relay, would that include local community radio station Jack fm
    Hertfordshire being added to the service, i live in Baldock and Jack fm
    Hertfordshire 106.9 fm for Letchworth transmitter relay the reception is
    poor for Baldock. I rang Jack fm office at the pump house Knebworth park
    requesting to add Jack fm Hertfordshire on DAB,

    But they alway said no, come on guys get with the times and add Jack fm on DAB.

    Thanks…..

  • Stu Mitchell

    It’s a shame that DAB is already a massively outdated format before it gathers momentum in the market place. I would wager that, by the time it has a national ‘proper’ rollout, most people will be listening to digital radio over IP, be that via digital radio streaming to home based ‘static’ devices or to mobile phones over 3G and 4G networks, where data will become cheaper and cheaper. That only leaves in-car, and I’m pretty sure cars will become roving internet devices before that point in time.

    In the meantime, iTunes Radio, Spotify and others will eat away at conventional radio market share.

    Add that to the fact that DAB is of lousy quality, and I’m afraid it will hit a peak of listenership far sooner than it can roll out anything close to FM availability.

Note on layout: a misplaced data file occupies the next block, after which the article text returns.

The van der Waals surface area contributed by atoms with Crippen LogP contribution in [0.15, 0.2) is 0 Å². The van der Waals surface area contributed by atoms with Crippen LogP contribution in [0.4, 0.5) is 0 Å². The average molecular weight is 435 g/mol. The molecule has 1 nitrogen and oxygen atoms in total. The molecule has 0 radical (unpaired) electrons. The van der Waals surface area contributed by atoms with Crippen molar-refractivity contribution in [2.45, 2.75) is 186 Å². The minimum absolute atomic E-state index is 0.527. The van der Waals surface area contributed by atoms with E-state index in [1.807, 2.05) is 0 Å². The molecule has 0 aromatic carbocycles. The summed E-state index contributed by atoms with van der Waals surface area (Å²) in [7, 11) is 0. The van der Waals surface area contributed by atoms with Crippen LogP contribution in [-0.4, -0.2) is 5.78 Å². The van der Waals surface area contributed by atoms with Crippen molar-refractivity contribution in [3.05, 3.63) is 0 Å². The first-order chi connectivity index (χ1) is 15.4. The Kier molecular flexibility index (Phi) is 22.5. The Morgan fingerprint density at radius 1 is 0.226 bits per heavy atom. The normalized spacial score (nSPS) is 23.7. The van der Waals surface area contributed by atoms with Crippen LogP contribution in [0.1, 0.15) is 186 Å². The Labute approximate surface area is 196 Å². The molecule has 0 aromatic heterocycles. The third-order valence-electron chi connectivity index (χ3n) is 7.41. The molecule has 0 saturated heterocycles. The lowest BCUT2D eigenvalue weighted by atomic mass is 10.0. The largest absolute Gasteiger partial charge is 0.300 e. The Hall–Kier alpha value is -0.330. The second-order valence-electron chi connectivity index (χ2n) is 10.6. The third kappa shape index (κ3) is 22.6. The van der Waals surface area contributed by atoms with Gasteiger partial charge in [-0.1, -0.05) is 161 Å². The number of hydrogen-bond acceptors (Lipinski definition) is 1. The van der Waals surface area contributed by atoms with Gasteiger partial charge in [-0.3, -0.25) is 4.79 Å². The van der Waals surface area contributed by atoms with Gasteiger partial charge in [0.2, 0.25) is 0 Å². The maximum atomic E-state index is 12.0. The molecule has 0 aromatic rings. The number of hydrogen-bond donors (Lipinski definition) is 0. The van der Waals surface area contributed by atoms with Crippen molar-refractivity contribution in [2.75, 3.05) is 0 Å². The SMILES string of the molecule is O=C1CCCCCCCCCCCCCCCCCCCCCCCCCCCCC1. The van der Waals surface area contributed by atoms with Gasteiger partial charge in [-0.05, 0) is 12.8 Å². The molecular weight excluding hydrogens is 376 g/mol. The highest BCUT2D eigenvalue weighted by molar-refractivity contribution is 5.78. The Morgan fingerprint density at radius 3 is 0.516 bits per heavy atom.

It’s a dead duck.

  • khizar_07

    Analogue FM uses only 20 MHz of spectrum. Cheap low powered devices are able to run for weeks on AA batteries. There is no point of turning it off to recover just 20 MHz of spectrum.
    The purpose of DAB was to provide interference free reception. High quality audio with no noise distortion. Unfortunately this goal has not been met with only 30% of the country being able to receive the signal. It would be too expensive to erect thousands of Transmitter Masts. Additionally there is the problem of Frequency reuse and allocation!
    DAB occupies the 175-230 MHz part of the spectrum. With advanced Digital Signal Processing techniques DAB reception can be increased to FM coverage levels. Additionally, 20 MHz of this spectrum can be allocated to Mobile Phone Networks!

  • gigabyte

    why bother with something not as good as the old stuff fm I cant even watch the news in hd yet sought that out first

  • Jimbob

    Why just BBC stations (of which there are many)? I want local stations to choose from, yet my local station say they have no plans for DAB as it will cost them too much.

    So for ‘progress’ we are likely to lose local independent stations and gain dozens of BBC stations (Radio 1, 1 extra, 2, 3, 4, 4 extra, 5 live, 5 live sports, 6 and World Service). Talk about a monopoly. All telling us the BBC view.

    This is not progress.